Magnolia Elementary School will reopen in 2018 as a result of the passage of the BTA IV levy. Photo by Joe Veyera
Magnolia Elementary School will reopen in 2018 as a result of the passage of the BTA IV levy. Photo by Joe Veyera

A $400 million increase across a pair of school levy measures didn’t dampen the enthusiasm of voters in Seattle last week, as both a capital and operations levy for Seattle Public Schools (SPS) cruised to easy approval. 

As of Thursday evening (Feb. 11), both levies were passing with more than 70 percent of the vote. 

The passage of measures — which only needed a simple majority — continues a long string of approvals for school levies in the city. 


Funding various programs

The three-year, $758.3 million operations levy accounts for approximately one-quarter of the SPS general fund operation budget and supports educational programs and services that aren’t fully funded by the state. 

Among the elements funded through that levy is professional development and training for staffers, bus transportation, textbooks and classroom supplies and a portion of teacher, instructional assistant and support staff salaries. 

It replaces the current operations levy — one that totaled $552 million — that was approved by voters in 2013.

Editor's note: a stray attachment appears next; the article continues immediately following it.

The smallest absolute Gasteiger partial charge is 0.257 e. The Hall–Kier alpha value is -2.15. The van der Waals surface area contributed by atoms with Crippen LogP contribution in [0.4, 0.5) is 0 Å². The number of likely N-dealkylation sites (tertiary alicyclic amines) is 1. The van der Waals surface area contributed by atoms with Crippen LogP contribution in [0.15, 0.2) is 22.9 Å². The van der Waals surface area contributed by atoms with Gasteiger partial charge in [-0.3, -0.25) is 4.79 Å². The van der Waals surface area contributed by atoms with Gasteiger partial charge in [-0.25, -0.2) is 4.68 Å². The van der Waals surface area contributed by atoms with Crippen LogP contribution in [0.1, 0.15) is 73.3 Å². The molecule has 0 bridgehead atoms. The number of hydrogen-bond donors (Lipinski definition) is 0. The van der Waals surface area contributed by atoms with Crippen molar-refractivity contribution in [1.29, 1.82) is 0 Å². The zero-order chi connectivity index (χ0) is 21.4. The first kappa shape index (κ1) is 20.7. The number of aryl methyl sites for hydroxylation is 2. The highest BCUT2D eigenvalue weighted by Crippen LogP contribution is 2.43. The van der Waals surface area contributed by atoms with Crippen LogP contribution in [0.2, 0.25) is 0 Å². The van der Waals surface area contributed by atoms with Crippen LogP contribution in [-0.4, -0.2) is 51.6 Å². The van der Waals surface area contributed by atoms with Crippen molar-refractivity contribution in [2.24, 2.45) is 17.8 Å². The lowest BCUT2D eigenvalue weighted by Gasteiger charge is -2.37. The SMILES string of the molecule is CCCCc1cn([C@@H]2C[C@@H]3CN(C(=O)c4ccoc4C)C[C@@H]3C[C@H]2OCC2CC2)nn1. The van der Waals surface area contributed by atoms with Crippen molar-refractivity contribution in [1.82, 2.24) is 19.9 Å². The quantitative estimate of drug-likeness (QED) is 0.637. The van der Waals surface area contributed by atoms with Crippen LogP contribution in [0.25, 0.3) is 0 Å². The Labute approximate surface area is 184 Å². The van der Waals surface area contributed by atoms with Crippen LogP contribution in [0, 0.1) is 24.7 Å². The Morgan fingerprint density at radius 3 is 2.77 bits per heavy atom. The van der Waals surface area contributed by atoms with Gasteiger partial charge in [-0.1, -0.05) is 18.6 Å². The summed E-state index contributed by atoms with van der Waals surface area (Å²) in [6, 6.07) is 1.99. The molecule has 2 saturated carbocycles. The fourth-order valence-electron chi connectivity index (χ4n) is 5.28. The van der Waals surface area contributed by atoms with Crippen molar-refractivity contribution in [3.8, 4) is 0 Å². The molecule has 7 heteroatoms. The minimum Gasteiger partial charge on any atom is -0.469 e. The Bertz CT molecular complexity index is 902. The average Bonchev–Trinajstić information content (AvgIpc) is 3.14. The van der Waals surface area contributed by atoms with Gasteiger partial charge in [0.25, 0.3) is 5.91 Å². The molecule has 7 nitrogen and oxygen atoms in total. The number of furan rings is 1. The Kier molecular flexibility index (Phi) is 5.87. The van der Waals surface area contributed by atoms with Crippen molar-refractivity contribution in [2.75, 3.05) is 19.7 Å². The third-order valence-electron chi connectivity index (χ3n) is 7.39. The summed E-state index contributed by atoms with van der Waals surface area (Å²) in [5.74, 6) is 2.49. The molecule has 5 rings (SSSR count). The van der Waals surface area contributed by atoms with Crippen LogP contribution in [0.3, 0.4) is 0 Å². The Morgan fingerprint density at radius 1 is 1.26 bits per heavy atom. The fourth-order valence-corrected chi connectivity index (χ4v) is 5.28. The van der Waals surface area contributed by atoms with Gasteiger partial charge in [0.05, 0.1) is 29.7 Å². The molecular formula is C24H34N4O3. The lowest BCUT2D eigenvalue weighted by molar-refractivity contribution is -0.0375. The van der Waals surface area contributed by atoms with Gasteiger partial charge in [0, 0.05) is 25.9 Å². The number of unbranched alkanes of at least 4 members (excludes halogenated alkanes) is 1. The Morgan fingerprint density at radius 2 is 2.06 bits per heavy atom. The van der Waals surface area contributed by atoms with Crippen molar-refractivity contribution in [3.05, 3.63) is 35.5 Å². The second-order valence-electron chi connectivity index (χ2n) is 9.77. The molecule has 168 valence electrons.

Meanwhile, the six-year, $475.3 million capital levy — also referred to as Buildings, Technology and Academics (BTA) IV — covers, among other things, school renovations, maintenance, health and safety improvements, athletic field upgrades and technology classroom equipment.

Most notably, the capital levy includes approximately $90 million to address capacity needs, with the reopening of three elementary schools and the expansion of Ingraham High School in North Seattle. About $20 million of that will go to renovate the Magnolia School building (2418 28th Ave. W.), which has sat vacant for more than a decade. 

In a media tour of the building earlier this month, it was revealed that the Magnolia School would reopen in 2018 and host approximately 500 students from kindergarten to fifth grade. 

The BTA IV levy replaces the expiring BTA III levy — approved in 2010 — which was for $270 million. 


Continued community support

In a statement after the first round of results were released on Tuesday night, SPS Superintendent Larry Nyland thanked not only voters but volunteers and the Schools First campaign organization for making the passage possible. 

“We need the support and collaboration of our entire community to reach the goal we have for our students — that they graduate from high school prepared for college, career and life,” Nyland said. “The consistent strong approval for Seattle levies is just one of the many ways in which our community shows that support.”

Vote totals continued to be updated by 4:30 p.m. every weekday on the King County Elections website until the final results are posted on Friday, Feb. 19. 

To comment on this story, write to